Greetings everyone and thank you for visiting. It’s certainly been another busy week for science news. For the time being, the tropical Atlantic is quiet. We’ll go more into that in one of this week’s reads. This week’s post will continue with a plethora of links to help you with hurricane preparations. There are still several more weeks left in the Atlantic hurricane season, so now is the time to prepare for the storm you hope never happens. As always, there are many other good science reads to review, so let’s get started.
- Science communication is critical to conveying life saving information to the general public. In recent times, it’s been all the rage to express rage and the wrath of willful ignorance at scientific experts in fields ranging from weather warnings to climate change to the COVID-19 pandemic. Misinformation and disinformation are perils that increase the threat to human lives and prolong our return to a normal existence that we all long for.
- While on the topic of misinformation and disinformation, this is a particularly disturbing story on a small subset of medical professionals who are dismissing the threats of the current global pandemic.
- This is an interesting read on the brewing conflict between tech & environmental concerns. “The Fault In Our Stars.”
- At COP26, coming to a consensus regarding climate change is challenging…and the difficulties in reaching a consensus does include finances.
- Understandable concerns ahead of COP26. “Climate change: Nature readers say their fears are growing.”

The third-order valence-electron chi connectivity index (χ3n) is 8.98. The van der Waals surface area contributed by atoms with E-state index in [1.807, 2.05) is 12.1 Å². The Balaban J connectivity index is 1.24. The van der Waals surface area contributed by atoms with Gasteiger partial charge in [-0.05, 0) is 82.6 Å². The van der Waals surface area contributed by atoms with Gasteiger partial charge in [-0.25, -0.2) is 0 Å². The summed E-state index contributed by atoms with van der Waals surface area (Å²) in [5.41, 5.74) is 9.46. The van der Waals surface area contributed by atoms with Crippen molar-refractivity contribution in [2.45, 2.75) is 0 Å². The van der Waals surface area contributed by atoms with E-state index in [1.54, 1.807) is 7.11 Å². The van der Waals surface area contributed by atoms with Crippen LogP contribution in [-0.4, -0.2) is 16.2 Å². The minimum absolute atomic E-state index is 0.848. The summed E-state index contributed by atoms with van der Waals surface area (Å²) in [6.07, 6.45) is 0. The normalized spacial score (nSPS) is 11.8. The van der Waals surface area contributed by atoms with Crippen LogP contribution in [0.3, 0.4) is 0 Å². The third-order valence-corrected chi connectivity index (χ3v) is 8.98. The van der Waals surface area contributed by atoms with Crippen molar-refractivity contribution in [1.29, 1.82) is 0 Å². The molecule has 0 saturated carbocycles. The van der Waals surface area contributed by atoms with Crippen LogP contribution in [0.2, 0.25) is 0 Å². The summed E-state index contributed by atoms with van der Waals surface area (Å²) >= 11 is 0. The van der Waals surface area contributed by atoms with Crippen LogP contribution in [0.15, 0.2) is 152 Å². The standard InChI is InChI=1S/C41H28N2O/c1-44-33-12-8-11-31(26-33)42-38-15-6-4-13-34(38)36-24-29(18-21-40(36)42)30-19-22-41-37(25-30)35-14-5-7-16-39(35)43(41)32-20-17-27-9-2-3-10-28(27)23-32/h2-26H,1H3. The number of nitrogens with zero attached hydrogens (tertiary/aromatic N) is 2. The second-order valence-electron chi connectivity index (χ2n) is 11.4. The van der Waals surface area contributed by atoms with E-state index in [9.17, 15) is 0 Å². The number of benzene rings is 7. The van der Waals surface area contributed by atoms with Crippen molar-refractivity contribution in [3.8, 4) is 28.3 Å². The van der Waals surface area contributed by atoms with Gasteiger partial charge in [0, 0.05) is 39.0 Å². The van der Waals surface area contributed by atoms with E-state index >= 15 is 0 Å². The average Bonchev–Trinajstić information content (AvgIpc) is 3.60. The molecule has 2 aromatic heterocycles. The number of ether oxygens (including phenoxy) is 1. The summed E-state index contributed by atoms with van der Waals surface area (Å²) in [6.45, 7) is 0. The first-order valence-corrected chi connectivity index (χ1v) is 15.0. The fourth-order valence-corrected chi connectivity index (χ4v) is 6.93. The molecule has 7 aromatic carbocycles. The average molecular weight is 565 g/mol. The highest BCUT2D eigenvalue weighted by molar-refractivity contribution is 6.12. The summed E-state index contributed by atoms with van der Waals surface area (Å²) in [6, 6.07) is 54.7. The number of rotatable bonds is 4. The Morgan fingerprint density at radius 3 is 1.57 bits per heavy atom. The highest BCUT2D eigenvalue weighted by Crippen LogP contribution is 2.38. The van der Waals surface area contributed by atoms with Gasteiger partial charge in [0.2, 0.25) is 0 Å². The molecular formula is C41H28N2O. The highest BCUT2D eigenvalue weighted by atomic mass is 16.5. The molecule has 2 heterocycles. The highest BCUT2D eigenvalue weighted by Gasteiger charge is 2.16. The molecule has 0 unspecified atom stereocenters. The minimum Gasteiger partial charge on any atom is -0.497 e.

- In many of the challenges that humanity faces, attitude can be essential to progress. “Why hope and optimism are crucial for fighting climate change.”
- This is a sound idea that, hopefully, will catch on world wide. “Seville, Spain becomes the first major city in the world to categorize and name heat waves.”
- After many, many weeks of tropical cyclone activity in the Atlantic, we’ve entered a quiet spell. Will this last for the rest of the hurricane season? What will it take to awaken this region’s slumber?
HURRICANE SAFETY AND PREPAREDNESS
The official start of the Atlantic hurricane season began June 1, 2021. As is the case with most years, the late summer and autumn months comes the peak of activity. This is a list of tropical cyclone safety and preparedness links that I hope you’ll find helpful and spearhead your preparedness plan. None of the links on this page should be used for life-&-death decisions or the protection of property!
HURRICANE SAFETY & EDUCATIONAL INFORMATION
The following infographics cover many important topics including emergency kits, staying informed, and avoiding misinformation and disinformation that are applicable to tropical cyclone scenarios. Tornadoes are also common in land-falling tropical storms and hurricanes. If in doubt, always stay with OFFICIAL sources of important information, forecasts, and warnings.
Even though this infographic is focused on winter weather, it certainly applies to weather information year round. Diligence from January through December is important to cull through misinformation, disinformation, and unfounded rumors.
Please keep in mind that ONLY NOAA weather radio, your local National Weather Service office, or reliable broadcast media are the BEST sources of important, timely, and potentially life-saving information on hurricane/tropical storm watches, warnings, and other related warnings! None of the links on this page should be used for life-&-death decisions or the protection of property!
That’s a wrap for this post! Next week we’ll continue information on hurricane preparedness and safety. A big ‘Thank You’ to my followers in social media. If you’re on Twitter, Tumblr, or Instagram, let’s connect! As for the COVID-19 pandemic, get vaccinated, sport a quality mask, practice good hand-washing hygiene, mind your social distancing, stay positive, and test negative!
See you next Saturday!
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